“With all the trouble I had before, I was really worried that I would be unemployable, but I had to take care of those children. To keep my foot in the door, I realized I had to do something in the field even if it didn’t pay. I wrote and graded bar exams for the state of Arizona, which kept me current in the law. I set up a lawyer referral plan for the local bar association which was a good way to get acquainted with other lawyers. I took a position on the county planning and zoning board and agreed to be a juvenile court referee. I also accepted some small bankruptcy appointments.”

O’Connor told us that by the end of 1964, “I became busier than I wanted to be. I was putting in more hours than if I had a full-time paid job. Of course, no part-time jobs existed back then.” However, her volunteering turned out to be the key to her career relaunch.

She had served as vice chairwoman of her county Republican Party and moved up in state politics, hosting large events and working on Arizona Sen. Barry Goldwater’s 1964 presidential campaign. O’Connor’s volunteer work in Arizona Republican politics and the network she built through it were crucial elements in her return to the paid workforce in 1965 as one of the state’s assistant attorney generals. “I loved the job,” she recalled. “It was the most fun I had in my career.”

But she wanted to work part-time. And that was a hurdle with no precedent. Here’s how she went about it: “First I tried to make myself indispensable. Then I proposed working two-thirds time. I told them I would make them a great deal, because they’d only have to pay me for half-time and I’d work two-thirds time.” Eventually her office agreed, and she continued in this role for four years until being appointed by the Maricopa County Board of Supervisors to replace an Arizona state senator who had resigned.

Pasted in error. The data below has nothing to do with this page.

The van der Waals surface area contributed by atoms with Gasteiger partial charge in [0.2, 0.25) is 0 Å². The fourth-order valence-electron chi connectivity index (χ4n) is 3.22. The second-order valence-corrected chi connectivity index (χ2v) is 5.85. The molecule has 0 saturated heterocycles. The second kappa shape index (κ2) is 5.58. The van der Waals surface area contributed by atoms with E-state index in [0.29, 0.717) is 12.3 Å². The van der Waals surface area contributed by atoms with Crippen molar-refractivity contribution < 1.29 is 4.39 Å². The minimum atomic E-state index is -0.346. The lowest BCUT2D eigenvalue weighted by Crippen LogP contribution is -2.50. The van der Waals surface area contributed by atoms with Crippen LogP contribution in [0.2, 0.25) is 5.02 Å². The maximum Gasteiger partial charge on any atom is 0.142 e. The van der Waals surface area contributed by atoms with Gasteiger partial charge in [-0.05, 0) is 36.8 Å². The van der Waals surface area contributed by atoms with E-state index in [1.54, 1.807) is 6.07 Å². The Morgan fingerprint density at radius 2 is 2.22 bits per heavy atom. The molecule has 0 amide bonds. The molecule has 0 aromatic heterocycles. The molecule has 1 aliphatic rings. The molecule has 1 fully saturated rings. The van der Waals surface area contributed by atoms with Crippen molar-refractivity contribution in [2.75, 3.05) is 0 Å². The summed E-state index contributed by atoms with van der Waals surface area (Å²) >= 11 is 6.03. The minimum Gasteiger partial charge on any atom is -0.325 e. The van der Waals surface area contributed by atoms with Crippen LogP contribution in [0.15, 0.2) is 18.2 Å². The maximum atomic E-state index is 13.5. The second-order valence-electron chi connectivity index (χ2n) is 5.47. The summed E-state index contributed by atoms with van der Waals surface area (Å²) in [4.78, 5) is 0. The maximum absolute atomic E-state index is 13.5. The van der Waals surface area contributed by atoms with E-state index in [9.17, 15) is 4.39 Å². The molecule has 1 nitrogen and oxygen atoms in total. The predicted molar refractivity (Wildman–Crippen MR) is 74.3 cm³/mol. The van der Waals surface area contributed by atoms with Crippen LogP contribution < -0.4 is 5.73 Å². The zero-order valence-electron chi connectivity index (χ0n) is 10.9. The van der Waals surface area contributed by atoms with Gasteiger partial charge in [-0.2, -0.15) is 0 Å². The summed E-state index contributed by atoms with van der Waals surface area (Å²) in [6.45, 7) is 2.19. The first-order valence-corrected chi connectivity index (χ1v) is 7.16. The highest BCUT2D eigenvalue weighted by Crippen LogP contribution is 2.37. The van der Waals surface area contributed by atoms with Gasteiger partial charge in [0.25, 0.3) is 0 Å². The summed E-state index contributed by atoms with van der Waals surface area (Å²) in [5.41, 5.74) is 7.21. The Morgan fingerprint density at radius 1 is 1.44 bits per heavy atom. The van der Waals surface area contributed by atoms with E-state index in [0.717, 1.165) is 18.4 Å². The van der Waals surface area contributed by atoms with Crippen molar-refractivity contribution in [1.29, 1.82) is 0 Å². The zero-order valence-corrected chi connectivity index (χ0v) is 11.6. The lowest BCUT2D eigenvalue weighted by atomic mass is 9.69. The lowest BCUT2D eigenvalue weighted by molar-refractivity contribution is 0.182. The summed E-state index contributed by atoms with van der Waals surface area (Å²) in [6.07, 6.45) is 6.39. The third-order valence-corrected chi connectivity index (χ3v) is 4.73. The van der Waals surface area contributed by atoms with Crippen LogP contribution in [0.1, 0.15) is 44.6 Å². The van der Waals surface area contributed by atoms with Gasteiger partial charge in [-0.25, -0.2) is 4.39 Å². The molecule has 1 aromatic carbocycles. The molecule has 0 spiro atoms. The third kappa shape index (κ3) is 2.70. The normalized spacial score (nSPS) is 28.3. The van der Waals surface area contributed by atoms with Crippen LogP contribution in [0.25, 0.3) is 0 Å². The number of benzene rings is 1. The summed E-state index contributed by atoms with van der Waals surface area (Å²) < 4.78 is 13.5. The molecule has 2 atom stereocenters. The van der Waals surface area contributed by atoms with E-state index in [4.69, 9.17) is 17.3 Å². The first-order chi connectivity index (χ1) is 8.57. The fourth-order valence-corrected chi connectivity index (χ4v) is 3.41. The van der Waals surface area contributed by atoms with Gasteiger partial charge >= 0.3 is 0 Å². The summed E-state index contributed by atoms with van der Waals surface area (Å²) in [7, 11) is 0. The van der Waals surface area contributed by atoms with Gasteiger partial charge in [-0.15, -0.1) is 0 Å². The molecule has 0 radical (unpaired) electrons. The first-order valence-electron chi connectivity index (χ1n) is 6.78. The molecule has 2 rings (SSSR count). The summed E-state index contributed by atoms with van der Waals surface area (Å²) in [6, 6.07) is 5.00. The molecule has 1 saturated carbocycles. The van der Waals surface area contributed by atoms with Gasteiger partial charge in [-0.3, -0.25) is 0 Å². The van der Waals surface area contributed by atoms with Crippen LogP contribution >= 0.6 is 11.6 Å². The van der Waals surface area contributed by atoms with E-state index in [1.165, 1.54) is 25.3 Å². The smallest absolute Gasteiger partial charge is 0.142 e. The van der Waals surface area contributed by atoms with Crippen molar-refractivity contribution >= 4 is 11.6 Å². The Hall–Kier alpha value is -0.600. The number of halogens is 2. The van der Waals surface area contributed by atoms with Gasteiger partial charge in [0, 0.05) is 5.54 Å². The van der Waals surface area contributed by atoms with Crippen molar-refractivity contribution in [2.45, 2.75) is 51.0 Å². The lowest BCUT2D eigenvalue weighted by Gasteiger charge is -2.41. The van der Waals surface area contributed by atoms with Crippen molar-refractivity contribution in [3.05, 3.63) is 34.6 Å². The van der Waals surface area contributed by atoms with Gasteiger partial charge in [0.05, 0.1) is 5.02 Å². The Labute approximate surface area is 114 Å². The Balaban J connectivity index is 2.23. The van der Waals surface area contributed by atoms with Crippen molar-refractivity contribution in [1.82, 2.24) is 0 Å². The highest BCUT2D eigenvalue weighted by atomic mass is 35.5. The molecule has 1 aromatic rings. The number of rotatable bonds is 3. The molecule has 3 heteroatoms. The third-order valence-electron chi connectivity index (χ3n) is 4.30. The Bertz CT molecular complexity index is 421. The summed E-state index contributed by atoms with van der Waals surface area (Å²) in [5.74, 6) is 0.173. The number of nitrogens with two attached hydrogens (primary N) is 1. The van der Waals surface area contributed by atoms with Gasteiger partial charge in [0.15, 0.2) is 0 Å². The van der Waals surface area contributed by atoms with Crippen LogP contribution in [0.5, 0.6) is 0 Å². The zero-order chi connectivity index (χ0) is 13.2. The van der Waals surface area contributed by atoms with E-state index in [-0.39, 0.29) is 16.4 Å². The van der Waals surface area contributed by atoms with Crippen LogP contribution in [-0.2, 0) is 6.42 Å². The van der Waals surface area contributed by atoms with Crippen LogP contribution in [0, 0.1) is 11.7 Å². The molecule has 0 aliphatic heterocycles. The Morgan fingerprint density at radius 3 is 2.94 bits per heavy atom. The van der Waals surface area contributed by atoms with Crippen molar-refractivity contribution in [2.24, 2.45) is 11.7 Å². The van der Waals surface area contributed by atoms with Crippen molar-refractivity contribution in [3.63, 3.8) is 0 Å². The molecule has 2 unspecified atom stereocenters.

She was re-elected for the post two consecutive times and became Senate majority leader in the Legislature before leaving to run for and win the election for judge of the Maricopa County Superior Court of Phoenix. She served for four years and then was appointed by Arizona Governor Bruce Babbitt to the Arizona Court of Appeals in 1979. Two years later, President Reagan appointed her to the Supreme Court. “I’m the only Supreme Court justice with experience in all three branches of government,” she told us.

In the 60 years since O’Connor began her career break, the workplace has become far more accepting of the relaunching concept. Currently, 28 percent* of the Fortune 50 have their own return-to-work programs aimed specifically at hiring career reentry professionals. But there is still a long way to go, as less than 6 percent* of the broader Fortune 500 have done the same.

Our interview with Justice O’Connor stands out even now, over 15 years later, as the highlight of our book research.

O'Connor's illustrious legal and judicial career was her crowning professional achievement. But it is her lesser-known legacy as a relauncher that helped change the game for progress in the American workplace. Justice O’Connor’s trail-blazing example proved what was possible: that a career break is not a permanent roadblock, but rather a life-changing, character-shaping step along the way. She remains my personal hero.

*iRelaunch estimates

Carol Fishman Cohen is the Chair and Co-founder of career reentry firm iRelaunch, which runs the iRelaunch Return to Work Conferences, works with over 100 employers on in-house return to work programs, and leads a community of over 81,000 "relaunchers." Her TED talk "How to get back to work after a career break" has nearly 3.5 million views. She hosts the 3,2,1 iRelaunch podcast and writes regularly for Harvard Business Review on career reentry topics.